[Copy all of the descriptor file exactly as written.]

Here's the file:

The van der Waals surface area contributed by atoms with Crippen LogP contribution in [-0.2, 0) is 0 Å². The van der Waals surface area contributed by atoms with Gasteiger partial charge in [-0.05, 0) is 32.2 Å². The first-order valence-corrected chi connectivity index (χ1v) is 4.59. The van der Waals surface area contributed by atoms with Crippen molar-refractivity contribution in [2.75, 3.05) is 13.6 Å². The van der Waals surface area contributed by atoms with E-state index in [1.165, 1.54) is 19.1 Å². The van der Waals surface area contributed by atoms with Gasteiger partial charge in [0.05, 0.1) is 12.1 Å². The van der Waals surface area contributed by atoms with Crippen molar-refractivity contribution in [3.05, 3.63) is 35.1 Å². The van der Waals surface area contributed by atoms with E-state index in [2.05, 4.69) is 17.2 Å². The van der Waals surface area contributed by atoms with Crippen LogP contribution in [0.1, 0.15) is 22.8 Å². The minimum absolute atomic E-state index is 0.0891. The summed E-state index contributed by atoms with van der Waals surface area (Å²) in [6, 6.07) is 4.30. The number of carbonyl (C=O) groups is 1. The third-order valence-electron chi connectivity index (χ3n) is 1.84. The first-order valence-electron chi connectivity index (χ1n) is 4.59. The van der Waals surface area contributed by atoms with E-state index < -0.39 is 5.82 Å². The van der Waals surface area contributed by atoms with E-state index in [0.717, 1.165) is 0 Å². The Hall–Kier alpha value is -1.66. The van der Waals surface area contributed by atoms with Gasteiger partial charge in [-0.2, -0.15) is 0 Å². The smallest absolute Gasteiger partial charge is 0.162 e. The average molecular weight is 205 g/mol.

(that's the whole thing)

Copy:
The van der Waals surface area contributed by atoms with Crippen LogP contribution in [-0.2, 0) is 0 Å². The van der Waals surface area contributed by atoms with Gasteiger partial charge in [-0.05, 0) is 32.2 Å². The first-order valence-corrected chi connectivity index (χ1v) is 4.59. The van der Waals surface area contributed by atoms with Crippen molar-refractivity contribution in [2.75, 3.05) is 13.6 Å². The van der Waals surface area contributed by atoms with E-state index in [1.165, 1.54) is 19.1 Å². The van der Waals surface area contributed by atoms with Gasteiger partial charge in [0.05, 0.1) is 12.1 Å². The van der Waals surface area contributed by atoms with Crippen molar-refractivity contribution in [3.05, 3.63) is 35.1 Å². The van der Waals surface area contributed by atoms with E-state index in [2.05, 4.69) is 17.2 Å². The van der Waals surface area contributed by atoms with Crippen LogP contribution in [0.1, 0.15) is 22.8 Å². The minimum absolute atomic E-state index is 0.0891. The summed E-state index contributed by atoms with van der Waals surface area (Å²) in [6, 6.07) is 4.30. The number of carbonyl (C=O) groups is 1. The third-order valence-electron chi connectivity index (χ3n) is 1.84. The first-order valence-electron chi connectivity index (χ1n) is 4.59. The van der Waals surface area contributed by atoms with E-state index < -0.39 is 5.82 Å². The van der Waals surface area contributed by atoms with E-state index in [0.717, 1.165) is 0 Å². The Hall–Kier alpha value is -1.66. The van der Waals surface area contributed by atoms with Gasteiger partial charge in [-0.2, -0.15) is 0 Å². The smallest absolute Gasteiger partial charge is 0.162 e. The average molecular weight is 205 g/mol.